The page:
Next, we have an ordinary boy caught in an extraordinary situation: Hurricane Katrina. A Storm Called Katrina, by Myron Uhlberg, ill. by Colin Bootman, is about Louis Daniel. His family decides to ride out Hurricane Katrina, believing it to be just another storm. They wind up, like so many others, in the Superdome, where the family is separated. That's when Louis does a small but heroic act to reunite his family. This is a great picture book for older kids and would pair nicely with the chapter book I Survived Hurricane Katrina, by Lauren Tarshis.

Finally, Imogene's Last Stand, by Candace Fleming, ill. by Nancy Carpenter. You gotta love a girl who uses her show & tell time to present a lecture series on women in history. Actually, that had me at lecture series. Imogene stumbles upon a town historical museum, which has fallen into disrepair. She lovingly restores it, only to learn that it will be demolished so that a shoelace factory can take its place. She leads a rally to save it...but no one comes to her rally. Read the book to find out how she gets people interested in the town's history--and her own protest. Really well-told story. For students of picture books, this is a textbook example of how intricately plot lines can be woven in just 32 pages of sparse text.

It has a special place in my heart because my great grandmother operated the historical society and museum in her town of Paola, Kan. As a historical note, she also won the political race for Clerk of the Court as a divorced, single mother (in the 1930s), and a Democrat (in a Republican county.) This just a short time after a car accident required her to have her leg amputated. She needed a job...she ran for office. Needless to say, my family is quite proud of Ethel J. Hunt.

Also, if Leslie Knope on Parks & Rec had a favorite picture book (and let's do make that happen, NBC,) it would be this!

Small acts make big differences. Save the Heroes! (and the Picture Book.)

Teachers, learn how to Save the Heroes! And the Picture Book! and Win Books! for Your Classroom! in the previous post.

Friday, November 4, 2011

November Theme: Save the Heroes!

This month, we're celebrating heroes, real and pretend. On the printable flyer below, you'll find veterans of war, alligator wrestlers, superheroes, a girl who fights city hall, and more. Kids can review the hero picture books for a chance to win more picture books their classrooms.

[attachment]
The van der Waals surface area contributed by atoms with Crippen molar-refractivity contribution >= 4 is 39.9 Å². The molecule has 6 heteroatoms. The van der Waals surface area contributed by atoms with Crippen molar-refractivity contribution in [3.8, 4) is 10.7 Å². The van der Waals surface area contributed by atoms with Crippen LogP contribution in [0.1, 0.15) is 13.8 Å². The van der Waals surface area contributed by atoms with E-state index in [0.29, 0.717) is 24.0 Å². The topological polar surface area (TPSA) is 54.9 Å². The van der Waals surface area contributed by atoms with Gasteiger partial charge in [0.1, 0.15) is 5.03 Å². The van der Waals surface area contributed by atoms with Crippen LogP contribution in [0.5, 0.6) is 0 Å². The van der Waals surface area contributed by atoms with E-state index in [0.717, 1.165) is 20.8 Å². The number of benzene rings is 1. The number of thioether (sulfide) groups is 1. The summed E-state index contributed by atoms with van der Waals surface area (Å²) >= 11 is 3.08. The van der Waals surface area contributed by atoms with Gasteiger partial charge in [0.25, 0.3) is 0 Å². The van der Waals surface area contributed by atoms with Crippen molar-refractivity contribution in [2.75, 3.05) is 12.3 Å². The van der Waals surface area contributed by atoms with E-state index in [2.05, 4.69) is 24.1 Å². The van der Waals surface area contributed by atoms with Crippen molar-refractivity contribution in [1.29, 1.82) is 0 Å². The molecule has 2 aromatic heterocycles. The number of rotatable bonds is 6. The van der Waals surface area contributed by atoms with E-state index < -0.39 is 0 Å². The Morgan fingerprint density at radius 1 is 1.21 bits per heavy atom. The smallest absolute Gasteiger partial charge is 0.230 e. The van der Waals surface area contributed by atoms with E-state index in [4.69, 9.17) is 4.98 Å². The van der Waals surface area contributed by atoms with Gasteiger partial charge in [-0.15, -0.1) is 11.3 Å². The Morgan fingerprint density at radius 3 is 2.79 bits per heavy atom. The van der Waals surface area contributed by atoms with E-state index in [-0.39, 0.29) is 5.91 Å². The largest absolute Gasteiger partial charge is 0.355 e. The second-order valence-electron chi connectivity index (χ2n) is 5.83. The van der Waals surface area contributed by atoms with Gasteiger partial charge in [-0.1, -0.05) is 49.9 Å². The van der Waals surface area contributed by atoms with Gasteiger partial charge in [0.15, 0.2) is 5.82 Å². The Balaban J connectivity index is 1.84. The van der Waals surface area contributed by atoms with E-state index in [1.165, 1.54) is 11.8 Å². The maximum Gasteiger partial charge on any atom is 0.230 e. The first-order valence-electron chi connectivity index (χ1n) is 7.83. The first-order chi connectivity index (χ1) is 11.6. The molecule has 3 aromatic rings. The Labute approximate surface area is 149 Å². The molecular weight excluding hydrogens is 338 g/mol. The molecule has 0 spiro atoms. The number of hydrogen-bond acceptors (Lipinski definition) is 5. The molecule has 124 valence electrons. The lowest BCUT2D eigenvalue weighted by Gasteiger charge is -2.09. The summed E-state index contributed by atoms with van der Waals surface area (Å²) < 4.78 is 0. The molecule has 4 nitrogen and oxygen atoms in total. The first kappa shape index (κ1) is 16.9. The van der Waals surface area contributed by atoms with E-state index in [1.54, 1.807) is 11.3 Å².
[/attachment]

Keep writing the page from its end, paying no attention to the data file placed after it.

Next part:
Teachers, this would make a great Veteran's Day lesson or an activity to celebrate Picture Book Month (which is November.) All the info you need is in the flyer below.

Thank you for Saving the Heroes! (and the Picture Book.)

November Save the Picture Book Flyer

Tuesday, November 1, 2011

Kid Reviews: Monsters and Marsupials

Fifth grade is a great age to read and review picture books. For October, our two classroom prize winners are fifth grade classes. Both are from Sunflower Elementary in Paola, Kansas: Miss Clark's and Ms. McDaniel's classes. They reviewed several monster and marsupial books, including:

Monster Museum by Marilyn Singer, ill. by Gris Grimly, (Hyperion, 2001.)

From this book, Alexis said she learned "that if you see a werewolf, scream then RUN!!!" Here is her beautiful picture of a monster you can't run away from: Medusa.

Maggi depicted the lament in "Frankenstein's Monster:" That he is referred to as the scientist who created him!

Tanner said that what he liked best about the book was the rhyming. He drew a picture for the poem "Count Dracula."

Asked what she would change about the book, Emma said, "I wish the glossary should be in the front so when you read the book if you didn't know what a monster was you would know." Not a bad idea for any book. Editors, take note! I love her bubble gum pink blob!

Where's My Mummy? by Carolyn Crimi, ill. by John Manders, (Candlewick, 2008.)

Mallory said she liked this book because "It's so cute!" and made her feel "very happy inside." Her mummy is very cute, too!

Here is Tanner's cute picture of a little mummy:

Diary of a Wombat by Jackie French, ill. by Bruce Whatley, (Clarion, 2003.)

Selena said that in Diary of a Wombat, she liked "that when he/she wanted carrots, he/she would go and beg for carrots. When they wouldn't give him/her any carrots, he/she ate through the door." Here is her colorful picture of the wombat and his/her people home:

I love the many colored homes in the student's wombat drawings! Here is Allison's:

Heebie-Jeebie Jamboree, by Mary Ann Fraser, (Boyds Mills, 2011.)

Here is how Evyn's life is different from Daphne's in Heebie-Jeebie Jamboree: "Daphne goes to a big festival on Halloween, and our neighborhood does this hayride trick-or-treat thing." It's always fun for kids to learn how different kids celebrate holidays. She drew The Rolling Bones:

Thank you for saving the picture book, fifth graders! You did a great job. Packages of books are headed your way!